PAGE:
GM’s Corvette, Silverado take top prizes
General Motors’ Chevrolet brand swept the North American Car of the Year and North American Truck/Utility of the Year on Monday, giving the resurgent Detroit automaker another boost at the beginning of the Motor City’s annual auto show.
The Chevrolet Corvette Stingray received the car award, and the truck was the Silverado. The Chevy sweep came after General Motors Co. made the most appearances on this year’s list finalists, which also included the Cadillac CTS and Mazda3 on the car side and Acura MDX and Jeep Cherokee on the truck/utility side.
The Cadillac ATS took top car honors last year.
The awards always kick off the press preview days for the North American International Auto Show, though they aren’t affiliated with the show. Forty-eight full-time automotive journalists vote on winners from the list of finalists.
The win for the Corvette, which starts at just under $52,000, is a strong point of pride for the company. The Stingray debuted exactly one year earlier and represents a redesign of a model that’s been in production for 60 years.
The remodeled Silverado was GM’s top-seller in 2013, selling 480,414 units last year. Auto analysts agree that it is poised to take on the new Ford F-150 pickup for the 2014 sales crown in that segment of the market.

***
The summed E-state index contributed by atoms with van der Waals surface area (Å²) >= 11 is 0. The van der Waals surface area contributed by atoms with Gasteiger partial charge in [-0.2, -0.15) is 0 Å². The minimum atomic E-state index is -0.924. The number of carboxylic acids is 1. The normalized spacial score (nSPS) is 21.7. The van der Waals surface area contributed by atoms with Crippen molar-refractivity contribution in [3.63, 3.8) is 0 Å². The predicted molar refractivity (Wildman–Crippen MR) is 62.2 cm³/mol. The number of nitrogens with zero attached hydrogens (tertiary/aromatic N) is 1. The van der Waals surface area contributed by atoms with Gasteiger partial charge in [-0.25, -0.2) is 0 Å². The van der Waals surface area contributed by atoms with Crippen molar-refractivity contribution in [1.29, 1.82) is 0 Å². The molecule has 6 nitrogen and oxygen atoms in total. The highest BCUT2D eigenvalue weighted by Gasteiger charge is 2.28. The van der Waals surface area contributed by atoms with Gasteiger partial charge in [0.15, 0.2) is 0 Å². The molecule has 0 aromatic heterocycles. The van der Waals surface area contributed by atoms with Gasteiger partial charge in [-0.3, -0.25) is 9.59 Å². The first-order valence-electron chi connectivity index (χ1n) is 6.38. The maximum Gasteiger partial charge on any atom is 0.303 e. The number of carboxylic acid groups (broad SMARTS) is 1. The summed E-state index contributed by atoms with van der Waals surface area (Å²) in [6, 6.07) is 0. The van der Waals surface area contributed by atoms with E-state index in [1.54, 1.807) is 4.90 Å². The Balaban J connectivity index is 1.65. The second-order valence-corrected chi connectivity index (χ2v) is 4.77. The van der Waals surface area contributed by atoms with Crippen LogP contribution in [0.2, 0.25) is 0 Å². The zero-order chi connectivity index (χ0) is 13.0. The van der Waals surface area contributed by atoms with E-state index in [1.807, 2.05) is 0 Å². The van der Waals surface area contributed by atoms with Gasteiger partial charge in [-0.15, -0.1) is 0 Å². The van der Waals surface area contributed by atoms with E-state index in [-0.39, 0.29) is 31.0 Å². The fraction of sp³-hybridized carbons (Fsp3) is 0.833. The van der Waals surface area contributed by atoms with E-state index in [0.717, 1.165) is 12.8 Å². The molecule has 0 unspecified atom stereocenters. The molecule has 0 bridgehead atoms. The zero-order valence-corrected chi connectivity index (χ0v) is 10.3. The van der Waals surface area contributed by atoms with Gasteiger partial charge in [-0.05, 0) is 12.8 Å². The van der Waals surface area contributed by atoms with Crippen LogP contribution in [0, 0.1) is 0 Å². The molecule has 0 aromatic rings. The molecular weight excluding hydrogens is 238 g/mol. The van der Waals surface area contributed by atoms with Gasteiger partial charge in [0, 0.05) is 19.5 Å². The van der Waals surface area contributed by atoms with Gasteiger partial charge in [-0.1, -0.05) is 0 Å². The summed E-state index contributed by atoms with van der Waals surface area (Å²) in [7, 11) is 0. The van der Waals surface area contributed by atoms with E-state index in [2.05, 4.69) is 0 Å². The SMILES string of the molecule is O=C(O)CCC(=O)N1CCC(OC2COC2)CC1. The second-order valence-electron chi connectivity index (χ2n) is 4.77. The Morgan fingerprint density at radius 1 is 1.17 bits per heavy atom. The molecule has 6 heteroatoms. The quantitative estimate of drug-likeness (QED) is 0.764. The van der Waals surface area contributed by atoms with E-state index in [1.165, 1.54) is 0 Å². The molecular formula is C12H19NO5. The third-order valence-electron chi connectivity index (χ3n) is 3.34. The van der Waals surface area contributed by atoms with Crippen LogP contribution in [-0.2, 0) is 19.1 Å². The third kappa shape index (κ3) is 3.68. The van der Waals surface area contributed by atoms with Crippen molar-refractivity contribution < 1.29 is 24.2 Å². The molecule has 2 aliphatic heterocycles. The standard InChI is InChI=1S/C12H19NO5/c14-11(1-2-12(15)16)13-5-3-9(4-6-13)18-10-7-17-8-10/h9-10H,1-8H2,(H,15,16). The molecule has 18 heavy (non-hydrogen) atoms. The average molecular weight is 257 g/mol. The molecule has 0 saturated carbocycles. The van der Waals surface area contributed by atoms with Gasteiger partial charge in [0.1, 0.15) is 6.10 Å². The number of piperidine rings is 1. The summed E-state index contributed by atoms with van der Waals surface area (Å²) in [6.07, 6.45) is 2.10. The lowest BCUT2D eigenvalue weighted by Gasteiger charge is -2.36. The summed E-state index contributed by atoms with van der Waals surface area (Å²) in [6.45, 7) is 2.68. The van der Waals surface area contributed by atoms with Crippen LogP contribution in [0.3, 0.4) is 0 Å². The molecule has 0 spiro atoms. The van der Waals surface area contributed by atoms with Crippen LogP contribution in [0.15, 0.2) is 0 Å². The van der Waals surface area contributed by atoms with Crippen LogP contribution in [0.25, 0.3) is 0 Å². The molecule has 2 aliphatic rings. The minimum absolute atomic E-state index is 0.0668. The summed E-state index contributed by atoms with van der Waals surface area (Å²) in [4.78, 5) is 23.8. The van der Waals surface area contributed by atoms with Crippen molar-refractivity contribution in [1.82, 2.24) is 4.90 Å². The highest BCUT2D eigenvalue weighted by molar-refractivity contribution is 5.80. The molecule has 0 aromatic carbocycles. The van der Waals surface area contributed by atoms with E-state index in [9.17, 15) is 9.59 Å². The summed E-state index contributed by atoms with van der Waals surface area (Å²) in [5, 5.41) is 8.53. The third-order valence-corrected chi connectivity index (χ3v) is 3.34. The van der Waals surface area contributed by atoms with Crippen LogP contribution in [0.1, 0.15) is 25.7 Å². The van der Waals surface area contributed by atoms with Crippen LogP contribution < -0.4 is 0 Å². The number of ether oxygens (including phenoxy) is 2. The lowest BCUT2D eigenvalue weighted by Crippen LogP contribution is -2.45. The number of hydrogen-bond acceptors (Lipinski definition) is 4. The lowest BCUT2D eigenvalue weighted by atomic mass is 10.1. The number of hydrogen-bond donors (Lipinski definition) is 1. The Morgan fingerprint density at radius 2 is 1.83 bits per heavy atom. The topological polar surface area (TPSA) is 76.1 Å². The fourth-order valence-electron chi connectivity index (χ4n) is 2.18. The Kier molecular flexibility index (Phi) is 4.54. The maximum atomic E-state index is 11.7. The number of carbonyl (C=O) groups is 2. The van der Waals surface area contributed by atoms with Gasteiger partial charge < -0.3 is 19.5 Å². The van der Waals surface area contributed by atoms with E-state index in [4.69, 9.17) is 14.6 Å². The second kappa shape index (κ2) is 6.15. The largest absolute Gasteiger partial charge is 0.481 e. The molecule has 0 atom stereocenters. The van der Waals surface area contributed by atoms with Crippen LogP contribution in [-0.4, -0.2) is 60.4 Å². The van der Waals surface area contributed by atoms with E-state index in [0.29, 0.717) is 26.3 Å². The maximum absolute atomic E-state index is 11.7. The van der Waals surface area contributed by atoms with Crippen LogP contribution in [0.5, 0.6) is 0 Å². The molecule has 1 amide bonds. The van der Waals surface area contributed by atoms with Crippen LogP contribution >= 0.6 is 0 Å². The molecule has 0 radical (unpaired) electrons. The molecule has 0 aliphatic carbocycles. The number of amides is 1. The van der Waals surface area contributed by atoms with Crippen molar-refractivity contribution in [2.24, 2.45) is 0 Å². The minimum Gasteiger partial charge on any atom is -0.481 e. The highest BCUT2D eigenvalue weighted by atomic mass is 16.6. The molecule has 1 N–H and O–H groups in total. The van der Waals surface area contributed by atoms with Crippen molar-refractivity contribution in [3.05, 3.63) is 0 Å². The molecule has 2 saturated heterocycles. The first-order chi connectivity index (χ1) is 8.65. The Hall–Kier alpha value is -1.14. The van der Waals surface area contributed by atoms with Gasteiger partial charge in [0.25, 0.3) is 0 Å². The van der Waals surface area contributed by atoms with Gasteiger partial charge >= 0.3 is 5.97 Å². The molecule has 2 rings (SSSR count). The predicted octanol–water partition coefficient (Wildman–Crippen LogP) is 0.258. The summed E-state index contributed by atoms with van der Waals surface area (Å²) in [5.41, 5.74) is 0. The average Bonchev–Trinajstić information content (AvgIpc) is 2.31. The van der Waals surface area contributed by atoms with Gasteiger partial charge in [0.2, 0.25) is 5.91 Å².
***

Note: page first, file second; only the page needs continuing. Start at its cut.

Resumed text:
Alan Batey, soon to be GM’s North American chief, said the company can’t make enough Corvettes.
“Everything that’s in the factory is pretty much customer sold,” he said.
Batey added that the Chevrolet brand isn’t as healthy as it needs to be globally, but the independent awards should help show that the brand and automaker are “on the move.”
Sweeps are a frequent feature in the awards program: GM also nabbed the truck honor for the Silverado in 2007, while the car award that year went to the Saturn Aura. Ford pulled off a double-win in 2010 with the Fusion Hybrid and Transit Connect. Honda’s Ridgeline and Civic pulled it off in 2006.
A vehicle must be all new or substantially changed to be eligible for the awards, now in their 21st year. Each vehicle was judged on factors including innovation, comfort, design, safety, handling and value.
Organizers accept no advertising, though carmakers try to capitalize on the marketing value of the honors.
Incoming GM Chief Executive Mary Barra, who attracted a throng of moving journalists as she left the hall where the awards were announced, said the sweep shows that designers, engineers and product-development specialists “sweated the details.” The awards, she said, should translate into customers’ at least considering the Chevrolet brand.
“I hope that people look, and if they haven’t considered General Motors or Chevrolet, they’ll get into the showroom, because I’m confident if they get into the showroom, they’ll see a lot of vehicles they like,” Barra said.